The first set moved through more obscure covers such as “Hoodoo Bash” and more well-known songs such as The Allman Brothers’ “Whipping Post” with a good ol’ fashioned bluegrass breakdown and set-closing Jimi Hendrix’s “Hey Joe.” A highlight from this set was Al Wilson’s “The Snake,” which marked the start of a build toward a huge close to the set. Sung by Andy Hall and featuring a particularly spooky and synth-y solo by Eric Deutsch, after its climax, “The Snake” settled back into its laid back and steady groove, which helped slowly whisper away for a stripped-down ending.
After the costume contest, which awarded a pair of tickets to Leftover Salmon’s Red Rocks performance this summer to Beetlejuice, the band returned to the stage for their second set celebrating the (Grateful) Dead. They kicked things off with “Alabama Getaway” and then “Scarlet Begonias,” which hinted to the crowd that there just might be a Grateful Dead set. As Drew took the lead on “Cold Rain and Snow,” the Dead set was all but confirmed.
“Pasta,” Leftover Salmon’s take on “Fire On The Mountain,” started out with the traditional pasta-themed lyrics before moving briefly in The Talking Heads’ “Burning Down The House” and then into the “Kind Bud” lyrics. This kicked off a nonstop jam segment, which moved through “Going Down The Road Feeling Bad” and “Friend of the Devil,” though Leftover still worked in teases of other crowdpleasing tracks like the traditional “Rocky Top” before moving into a final reprise of “Pasta.”
After “Jack A Row,” which Vince Herman affectionately referred to as “Jack Nicholson A Row” at its close, Leftover moved into “Playing In The Band” sung by Greg Garrison. “Playing In The Band” was used as a launching pad for an ambient “Space” jam. Their sound was huge during this segment, with Andy Hall going into full devil mode and using his toy pitchfork as a slide throughout, before the discordant sound beautifully and slowly restructured itself into the close of “Playing In The Band.”
“Ragged But Right” came next, a traditional tune that gave its name to an album by the Jerry Garcia Acoustic Band, before closing with “New Speedway Boogie.” The audience sang along for this night-closing tune, with the band eventually working the song into an a capella close. The crowd kept singing the chorus as the members of the band silently put down their instruments and walked off stage, leaving people eager for an encore that never came, with eventually the house lights and music coming on to signal Leftover’s night was over.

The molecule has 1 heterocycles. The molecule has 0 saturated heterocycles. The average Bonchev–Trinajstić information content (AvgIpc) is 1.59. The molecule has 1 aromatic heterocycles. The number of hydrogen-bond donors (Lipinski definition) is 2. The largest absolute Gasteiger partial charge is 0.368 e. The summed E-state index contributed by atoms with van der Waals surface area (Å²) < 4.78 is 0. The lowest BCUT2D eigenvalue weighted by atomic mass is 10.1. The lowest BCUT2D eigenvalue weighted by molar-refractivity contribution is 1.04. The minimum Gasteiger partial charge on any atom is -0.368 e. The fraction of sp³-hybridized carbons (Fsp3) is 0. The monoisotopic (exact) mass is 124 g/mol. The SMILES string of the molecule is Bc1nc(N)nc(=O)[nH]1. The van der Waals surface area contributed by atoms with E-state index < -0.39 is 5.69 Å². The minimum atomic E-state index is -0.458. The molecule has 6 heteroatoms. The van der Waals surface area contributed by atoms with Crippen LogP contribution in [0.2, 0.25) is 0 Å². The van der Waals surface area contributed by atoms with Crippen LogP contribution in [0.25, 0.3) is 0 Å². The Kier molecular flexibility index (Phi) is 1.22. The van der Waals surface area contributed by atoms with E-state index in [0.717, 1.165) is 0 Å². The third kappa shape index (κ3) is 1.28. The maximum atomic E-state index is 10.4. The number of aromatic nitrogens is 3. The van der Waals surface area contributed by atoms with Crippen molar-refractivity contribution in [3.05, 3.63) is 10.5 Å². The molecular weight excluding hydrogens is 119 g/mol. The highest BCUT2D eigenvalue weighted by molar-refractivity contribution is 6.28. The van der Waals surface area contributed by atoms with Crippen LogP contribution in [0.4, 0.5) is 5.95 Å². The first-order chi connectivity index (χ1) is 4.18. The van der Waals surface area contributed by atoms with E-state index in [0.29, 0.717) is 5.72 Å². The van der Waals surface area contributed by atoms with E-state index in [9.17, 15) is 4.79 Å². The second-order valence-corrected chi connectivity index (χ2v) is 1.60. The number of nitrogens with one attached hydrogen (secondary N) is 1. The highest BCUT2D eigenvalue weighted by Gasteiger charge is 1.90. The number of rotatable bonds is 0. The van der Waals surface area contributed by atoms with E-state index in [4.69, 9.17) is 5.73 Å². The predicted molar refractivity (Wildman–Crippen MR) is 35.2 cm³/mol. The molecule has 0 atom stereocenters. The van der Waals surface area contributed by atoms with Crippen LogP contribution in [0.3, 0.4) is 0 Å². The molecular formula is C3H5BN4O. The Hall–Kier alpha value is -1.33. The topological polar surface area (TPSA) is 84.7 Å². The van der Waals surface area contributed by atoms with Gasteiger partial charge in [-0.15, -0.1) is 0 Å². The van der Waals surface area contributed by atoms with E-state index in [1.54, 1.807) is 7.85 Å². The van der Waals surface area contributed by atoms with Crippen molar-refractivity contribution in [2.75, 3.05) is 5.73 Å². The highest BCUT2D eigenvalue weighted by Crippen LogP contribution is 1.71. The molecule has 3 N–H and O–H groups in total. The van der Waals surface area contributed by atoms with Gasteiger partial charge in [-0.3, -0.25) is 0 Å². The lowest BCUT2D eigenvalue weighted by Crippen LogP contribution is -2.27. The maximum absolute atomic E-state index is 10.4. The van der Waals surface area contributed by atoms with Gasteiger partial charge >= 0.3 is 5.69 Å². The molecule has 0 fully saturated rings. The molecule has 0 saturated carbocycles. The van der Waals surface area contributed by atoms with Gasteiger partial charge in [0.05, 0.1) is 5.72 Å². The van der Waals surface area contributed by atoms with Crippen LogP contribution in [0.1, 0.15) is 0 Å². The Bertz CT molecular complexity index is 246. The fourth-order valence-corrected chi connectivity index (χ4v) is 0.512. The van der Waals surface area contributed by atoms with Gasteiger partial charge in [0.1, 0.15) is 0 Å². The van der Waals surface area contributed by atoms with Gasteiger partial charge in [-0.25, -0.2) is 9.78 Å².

The late-night music, appropriate to Leftover’s second set, featured Deadphish Orchestra. Playing until late into the morning after Salmon’s end around midnight, Deadphish Orchestra greeted the trickling crowd in the hotel’s main building with classic tunes by The Grateful Dead and Phish. The energy in the room was high and the vibe celebratory, with the dance floor jam packed as the quartet moved through its similarly spooky-themed setlist featuring tracks like “Wolfman’s Brother,” “Mr. Charlie” (which featured Vince Herman appearing to help out on vocals), and “Ghost.” Their performance was a great way to close out a great day, leaving guests eager for the rest of the weekend.
You can check out the setlist from Leftover Salmon’s set below, as well as a gallery provided by photographer Jay Blakesberg below. Stay tuned for our coverage of the next two days of Leftover’s Stanley Hotel run too!
Setlist: Leftover Salmon | The Stanley Hotel | Estes Park, CO | 3/10/2017
Set One: Zombie Jamboree, Funky Bill Jones, Hoodoo Bash, Whipping Post, Head Bag, Funky Mountain Fogdown, Here Comes The Night, The Snake, Demon In Disguise, Hey Joe
Set Two: Alabama Getaway, Scarlet Begonias, Cold Rain And Snow, Pasta > Going Down The Road > Friend Of The Devil > Pasta, Jack A Row, Playing In The Band, Ragged But I’m Right, New Speedway Boogie